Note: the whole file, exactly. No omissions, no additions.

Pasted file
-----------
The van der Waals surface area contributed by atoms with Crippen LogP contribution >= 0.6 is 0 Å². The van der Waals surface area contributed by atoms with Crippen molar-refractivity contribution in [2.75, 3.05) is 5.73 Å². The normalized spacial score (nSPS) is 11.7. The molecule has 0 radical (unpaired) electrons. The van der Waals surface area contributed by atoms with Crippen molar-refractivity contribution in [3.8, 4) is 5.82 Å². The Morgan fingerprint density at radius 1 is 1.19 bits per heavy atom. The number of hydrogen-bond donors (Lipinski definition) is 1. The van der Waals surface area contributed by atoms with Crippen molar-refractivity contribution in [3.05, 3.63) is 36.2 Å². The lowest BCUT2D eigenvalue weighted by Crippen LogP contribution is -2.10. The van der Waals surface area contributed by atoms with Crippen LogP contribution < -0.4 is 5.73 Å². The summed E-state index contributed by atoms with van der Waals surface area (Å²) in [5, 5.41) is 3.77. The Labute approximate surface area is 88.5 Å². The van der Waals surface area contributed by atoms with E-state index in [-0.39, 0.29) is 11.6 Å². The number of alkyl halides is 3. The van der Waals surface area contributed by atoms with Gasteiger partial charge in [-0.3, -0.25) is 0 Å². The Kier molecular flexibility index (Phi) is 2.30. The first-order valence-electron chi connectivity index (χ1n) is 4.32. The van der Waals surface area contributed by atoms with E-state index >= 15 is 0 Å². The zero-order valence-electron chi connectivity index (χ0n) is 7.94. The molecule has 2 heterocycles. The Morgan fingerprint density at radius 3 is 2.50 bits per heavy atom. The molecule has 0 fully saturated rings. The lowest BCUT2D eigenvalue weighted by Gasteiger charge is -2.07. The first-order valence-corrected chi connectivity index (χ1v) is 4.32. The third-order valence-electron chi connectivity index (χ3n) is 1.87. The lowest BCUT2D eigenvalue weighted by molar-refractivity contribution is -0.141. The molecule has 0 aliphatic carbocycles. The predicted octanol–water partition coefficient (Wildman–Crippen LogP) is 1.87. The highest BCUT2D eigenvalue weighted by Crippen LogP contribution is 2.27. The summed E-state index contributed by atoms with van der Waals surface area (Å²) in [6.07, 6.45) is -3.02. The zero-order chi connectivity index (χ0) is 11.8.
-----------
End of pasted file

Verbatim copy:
The van der Waals surface area contributed by atoms with Crippen LogP contribution >= 0.6 is 0 Å². The van der Waals surface area contributed by atoms with Crippen molar-refractivity contribution in [2.75, 3.05) is 5.73 Å². The normalized spacial score (nSPS) is 11.7. The molecule has 0 radical (unpaired) electrons. The van der Waals surface area contributed by atoms with Crippen molar-refractivity contribution in [3.8, 4) is 5.82 Å². The Morgan fingerprint density at radius 1 is 1.19 bits per heavy atom. The number of hydrogen-bond donors (Lipinski definition) is 1. The van der Waals surface area contributed by atoms with Crippen molar-refractivity contribution in [3.05, 3.63) is 36.2 Å². The lowest BCUT2D eigenvalue weighted by Crippen LogP contribution is -2.10. The van der Waals surface area contributed by atoms with Crippen LogP contribution < -0.4 is 5.73 Å². The summed E-state index contributed by atoms with van der Waals surface area (Å²) in [5, 5.41) is 3.77. The Labute approximate surface area is 88.5 Å². The van der Waals surface area contributed by atoms with E-state index in [-0.39, 0.29) is 11.6 Å². The number of alkyl halides is 3. The van der Waals surface area contributed by atoms with Gasteiger partial charge in [-0.3, -0.25) is 0 Å². The Kier molecular flexibility index (Phi) is 2.30. The first-order valence-electron chi connectivity index (χ1n) is 4.32. The van der Waals surface area contributed by atoms with E-state index >= 15 is 0 Å². The zero-order valence-electron chi connectivity index (χ0n) is 7.94. The molecule has 2 heterocycles. The Morgan fingerprint density at radius 3 is 2.50 bits per heavy atom. The molecule has 0 fully saturated rings. The lowest BCUT2D eigenvalue weighted by Gasteiger charge is -2.07. The first-order valence-corrected chi connectivity index (χ1v) is 4.32. The third-order valence-electron chi connectivity index (χ3n) is 1.87. The lowest BCUT2D eigenvalue weighted by molar-refractivity contribution is -0.141. The molecule has 0 aliphatic carbocycles. The predicted octanol–water partition coefficient (Wildman–Crippen LogP) is 1.87. The highest BCUT2D eigenvalue weighted by Crippen LogP contribution is 2.27. The summed E-state index contributed by atoms with van der Waals surface area (Å²) in [6.07, 6.45) is -3.02. The zero-order chi connectivity index (χ0) is 11.8.